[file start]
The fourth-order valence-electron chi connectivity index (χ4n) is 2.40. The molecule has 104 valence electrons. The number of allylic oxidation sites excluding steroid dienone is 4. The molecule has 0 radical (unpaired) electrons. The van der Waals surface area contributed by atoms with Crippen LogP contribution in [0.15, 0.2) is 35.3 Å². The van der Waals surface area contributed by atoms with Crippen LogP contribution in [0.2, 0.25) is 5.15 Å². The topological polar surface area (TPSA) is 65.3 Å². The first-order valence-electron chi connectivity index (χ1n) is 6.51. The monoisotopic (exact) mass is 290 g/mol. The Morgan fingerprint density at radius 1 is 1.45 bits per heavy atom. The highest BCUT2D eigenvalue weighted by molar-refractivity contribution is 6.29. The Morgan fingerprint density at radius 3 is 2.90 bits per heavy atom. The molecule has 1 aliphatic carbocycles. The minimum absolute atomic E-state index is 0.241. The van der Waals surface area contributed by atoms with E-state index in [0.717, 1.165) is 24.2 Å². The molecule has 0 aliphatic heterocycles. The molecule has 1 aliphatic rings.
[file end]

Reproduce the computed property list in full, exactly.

The fourth-order valence-electron chi connectivity index (χ4n) is 2.40. The molecule has 104 valence electrons. The number of allylic oxidation sites excluding steroid dienone is 4. The molecule has 0 radical (unpaired) electrons. The van der Waals surface area contributed by atoms with Crippen LogP contribution in [0.15, 0.2) is 35.3 Å². The van der Waals surface area contributed by atoms with Crippen LogP contribution in [0.2, 0.25) is 5.15 Å². The topological polar surface area (TPSA) is 65.3 Å². The first-order valence-electron chi connectivity index (χ1n) is 6.51. The monoisotopic (exact) mass is 290 g/mol. The Morgan fingerprint density at radius 1 is 1.45 bits per heavy atom. The highest BCUT2D eigenvalue weighted by molar-refractivity contribution is 6.29. The Morgan fingerprint density at radius 3 is 2.90 bits per heavy atom. The molecule has 1 aliphatic carbocycles. The minimum absolute atomic E-state index is 0.241. The van der Waals surface area contributed by atoms with E-state index in [0.717, 1.165) is 24.2 Å². The molecule has 0 aliphatic heterocycles. The molecule has 1 aliphatic rings.